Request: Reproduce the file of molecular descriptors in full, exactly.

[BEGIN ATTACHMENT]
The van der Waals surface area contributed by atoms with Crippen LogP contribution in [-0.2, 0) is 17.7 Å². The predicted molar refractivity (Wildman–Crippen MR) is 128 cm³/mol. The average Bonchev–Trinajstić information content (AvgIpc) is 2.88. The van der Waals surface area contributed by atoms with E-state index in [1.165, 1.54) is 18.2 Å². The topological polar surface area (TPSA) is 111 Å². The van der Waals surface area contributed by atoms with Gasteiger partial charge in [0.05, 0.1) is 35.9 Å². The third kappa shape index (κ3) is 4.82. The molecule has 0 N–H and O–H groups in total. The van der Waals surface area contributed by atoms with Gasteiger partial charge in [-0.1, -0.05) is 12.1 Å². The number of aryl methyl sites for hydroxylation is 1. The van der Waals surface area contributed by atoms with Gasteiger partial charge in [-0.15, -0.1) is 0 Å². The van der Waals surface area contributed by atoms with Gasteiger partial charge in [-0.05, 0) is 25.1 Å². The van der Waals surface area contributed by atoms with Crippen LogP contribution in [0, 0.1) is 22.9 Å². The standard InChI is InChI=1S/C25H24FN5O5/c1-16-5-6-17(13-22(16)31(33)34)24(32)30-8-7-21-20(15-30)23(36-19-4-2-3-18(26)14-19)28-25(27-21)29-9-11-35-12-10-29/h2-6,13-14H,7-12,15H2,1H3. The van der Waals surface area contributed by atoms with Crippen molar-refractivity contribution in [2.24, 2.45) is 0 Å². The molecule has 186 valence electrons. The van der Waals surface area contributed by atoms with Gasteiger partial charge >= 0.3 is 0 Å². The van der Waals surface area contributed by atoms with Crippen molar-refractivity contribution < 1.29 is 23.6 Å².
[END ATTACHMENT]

The van der Waals surface area contributed by atoms with Crippen LogP contribution in [-0.2, 0) is 17.7 Å². The predicted molar refractivity (Wildman–Crippen MR) is 128 cm³/mol. The average Bonchev–Trinajstić information content (AvgIpc) is 2.88. The van der Waals surface area contributed by atoms with E-state index in [1.165, 1.54) is 18.2 Å². The topological polar surface area (TPSA) is 111 Å². The van der Waals surface area contributed by atoms with Gasteiger partial charge in [0.05, 0.1) is 35.9 Å². The third kappa shape index (κ3) is 4.82. The molecule has 0 N–H and O–H groups in total. The van der Waals surface area contributed by atoms with Gasteiger partial charge in [-0.1, -0.05) is 12.1 Å². The number of aryl methyl sites for hydroxylation is 1. The van der Waals surface area contributed by atoms with Gasteiger partial charge in [-0.15, -0.1) is 0 Å². The van der Waals surface area contributed by atoms with Gasteiger partial charge in [-0.05, 0) is 25.1 Å². The van der Waals surface area contributed by atoms with Crippen LogP contribution in [0, 0.1) is 22.9 Å². The standard InChI is InChI=1S/C25H24FN5O5/c1-16-5-6-17(13-22(16)31(33)34)24(32)30-8-7-21-20(15-30)23(36-19-4-2-3-18(26)14-19)28-25(27-21)29-9-11-35-12-10-29/h2-6,13-14H,7-12,15H2,1H3. The van der Waals surface area contributed by atoms with Crippen molar-refractivity contribution in [2.24, 2.45) is 0 Å². The molecule has 186 valence electrons. The van der Waals surface area contributed by atoms with Gasteiger partial charge >= 0.3 is 0 Å². The van der Waals surface area contributed by atoms with Crippen molar-refractivity contribution < 1.29 is 23.6 Å².